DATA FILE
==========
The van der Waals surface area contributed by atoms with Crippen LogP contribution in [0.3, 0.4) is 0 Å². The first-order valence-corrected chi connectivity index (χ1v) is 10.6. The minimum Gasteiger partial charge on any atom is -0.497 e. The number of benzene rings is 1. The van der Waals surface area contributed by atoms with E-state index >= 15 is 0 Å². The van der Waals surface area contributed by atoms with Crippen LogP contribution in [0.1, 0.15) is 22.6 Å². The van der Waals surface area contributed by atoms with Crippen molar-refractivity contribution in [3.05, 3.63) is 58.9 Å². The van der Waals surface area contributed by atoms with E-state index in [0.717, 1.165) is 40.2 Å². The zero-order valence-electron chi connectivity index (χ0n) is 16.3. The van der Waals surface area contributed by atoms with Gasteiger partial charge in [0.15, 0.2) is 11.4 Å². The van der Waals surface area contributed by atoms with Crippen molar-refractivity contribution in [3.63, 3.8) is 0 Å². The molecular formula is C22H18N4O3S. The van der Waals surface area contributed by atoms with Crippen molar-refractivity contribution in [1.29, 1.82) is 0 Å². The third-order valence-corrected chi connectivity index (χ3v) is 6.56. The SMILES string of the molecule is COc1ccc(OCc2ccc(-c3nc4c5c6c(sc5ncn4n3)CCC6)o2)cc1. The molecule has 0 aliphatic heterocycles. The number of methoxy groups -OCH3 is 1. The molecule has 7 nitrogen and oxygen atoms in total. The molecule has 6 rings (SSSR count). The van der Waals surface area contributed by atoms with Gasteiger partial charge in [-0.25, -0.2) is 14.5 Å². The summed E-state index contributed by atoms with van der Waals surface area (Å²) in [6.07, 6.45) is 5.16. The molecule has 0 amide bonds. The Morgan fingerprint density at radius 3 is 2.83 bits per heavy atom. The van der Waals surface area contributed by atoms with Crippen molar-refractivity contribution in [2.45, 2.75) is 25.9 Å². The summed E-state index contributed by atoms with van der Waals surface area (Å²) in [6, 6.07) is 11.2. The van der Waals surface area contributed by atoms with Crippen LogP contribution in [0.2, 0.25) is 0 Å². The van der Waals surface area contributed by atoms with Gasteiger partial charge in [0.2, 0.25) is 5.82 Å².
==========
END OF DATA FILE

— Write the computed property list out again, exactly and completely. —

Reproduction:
The van der Waals surface area contributed by atoms with Crippen LogP contribution in [0.3, 0.4) is 0 Å². The first-order valence-corrected chi connectivity index (χ1v) is 10.6. The minimum Gasteiger partial charge on any atom is -0.497 e. The number of benzene rings is 1. The van der Waals surface area contributed by atoms with E-state index >= 15 is 0 Å². The van der Waals surface area contributed by atoms with Crippen LogP contribution in [0.1, 0.15) is 22.6 Å². The van der Waals surface area contributed by atoms with Crippen molar-refractivity contribution in [3.05, 3.63) is 58.9 Å². The van der Waals surface area contributed by atoms with E-state index in [0.717, 1.165) is 40.2 Å². The zero-order valence-electron chi connectivity index (χ0n) is 16.3. The van der Waals surface area contributed by atoms with Gasteiger partial charge in [0.15, 0.2) is 11.4 Å². The van der Waals surface area contributed by atoms with Crippen molar-refractivity contribution in [3.63, 3.8) is 0 Å². The molecular formula is C22H18N4O3S. The van der Waals surface area contributed by atoms with Crippen molar-refractivity contribution in [1.29, 1.82) is 0 Å². The third-order valence-corrected chi connectivity index (χ3v) is 6.56. The SMILES string of the molecule is COc1ccc(OCc2ccc(-c3nc4c5c6c(sc5ncn4n3)CCC6)o2)cc1. The molecule has 0 aliphatic heterocycles. The number of methoxy groups -OCH3 is 1. The molecule has 7 nitrogen and oxygen atoms in total. The molecule has 6 rings (SSSR count). The van der Waals surface area contributed by atoms with Gasteiger partial charge in [-0.25, -0.2) is 14.5 Å². The summed E-state index contributed by atoms with van der Waals surface area (Å²) in [6.07, 6.45) is 5.16. The molecule has 0 amide bonds. The Morgan fingerprint density at radius 3 is 2.83 bits per heavy atom. The van der Waals surface area contributed by atoms with Crippen molar-refractivity contribution in [2.45, 2.75) is 25.9 Å². The summed E-state index contributed by atoms with van der Waals surface area (Å²) in [6, 6.07) is 11.2. The van der Waals surface area contributed by atoms with Crippen LogP contribution in [0.2, 0.25) is 0 Å². The van der Waals surface area contributed by atoms with Gasteiger partial charge in [0.2, 0.25) is 5.82 Å².